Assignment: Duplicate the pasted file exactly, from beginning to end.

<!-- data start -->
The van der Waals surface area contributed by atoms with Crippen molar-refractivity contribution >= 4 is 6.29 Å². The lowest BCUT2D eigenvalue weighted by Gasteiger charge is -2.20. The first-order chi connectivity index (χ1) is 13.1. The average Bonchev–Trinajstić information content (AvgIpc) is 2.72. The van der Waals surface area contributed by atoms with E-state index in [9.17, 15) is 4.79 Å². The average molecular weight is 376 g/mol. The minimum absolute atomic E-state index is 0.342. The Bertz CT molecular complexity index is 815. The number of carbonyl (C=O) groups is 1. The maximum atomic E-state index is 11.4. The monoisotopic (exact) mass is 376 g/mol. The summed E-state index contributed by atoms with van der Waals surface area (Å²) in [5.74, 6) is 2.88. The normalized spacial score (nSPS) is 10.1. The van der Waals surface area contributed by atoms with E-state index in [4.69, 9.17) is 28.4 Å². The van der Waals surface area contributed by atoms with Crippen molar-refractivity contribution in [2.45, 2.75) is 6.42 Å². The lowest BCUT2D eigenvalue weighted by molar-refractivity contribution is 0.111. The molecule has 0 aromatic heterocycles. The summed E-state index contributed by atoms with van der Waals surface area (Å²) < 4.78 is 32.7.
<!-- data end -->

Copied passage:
The van der Waals surface area contributed by atoms with Crippen molar-refractivity contribution >= 4 is 6.29 Å². The lowest BCUT2D eigenvalue weighted by Gasteiger charge is -2.20. The first-order chi connectivity index (χ1) is 13.1. The average Bonchev–Trinajstić information content (AvgIpc) is 2.72. The van der Waals surface area contributed by atoms with E-state index in [9.17, 15) is 4.79 Å². The average molecular weight is 376 g/mol. The minimum absolute atomic E-state index is 0.342. The Bertz CT molecular complexity index is 815. The number of carbonyl (C=O) groups is 1. The maximum atomic E-state index is 11.4. The monoisotopic (exact) mass is 376 g/mol. The summed E-state index contributed by atoms with van der Waals surface area (Å²) in [5.74, 6) is 2.88. The normalized spacial score (nSPS) is 10.1. The van der Waals surface area contributed by atoms with E-state index in [4.69, 9.17) is 28.4 Å². The van der Waals surface area contributed by atoms with Crippen molar-refractivity contribution in [2.45, 2.75) is 6.42 Å². The lowest BCUT2D eigenvalue weighted by molar-refractivity contribution is 0.111. The molecule has 0 aromatic heterocycles. The summed E-state index contributed by atoms with van der Waals surface area (Å²) < 4.78 is 32.7.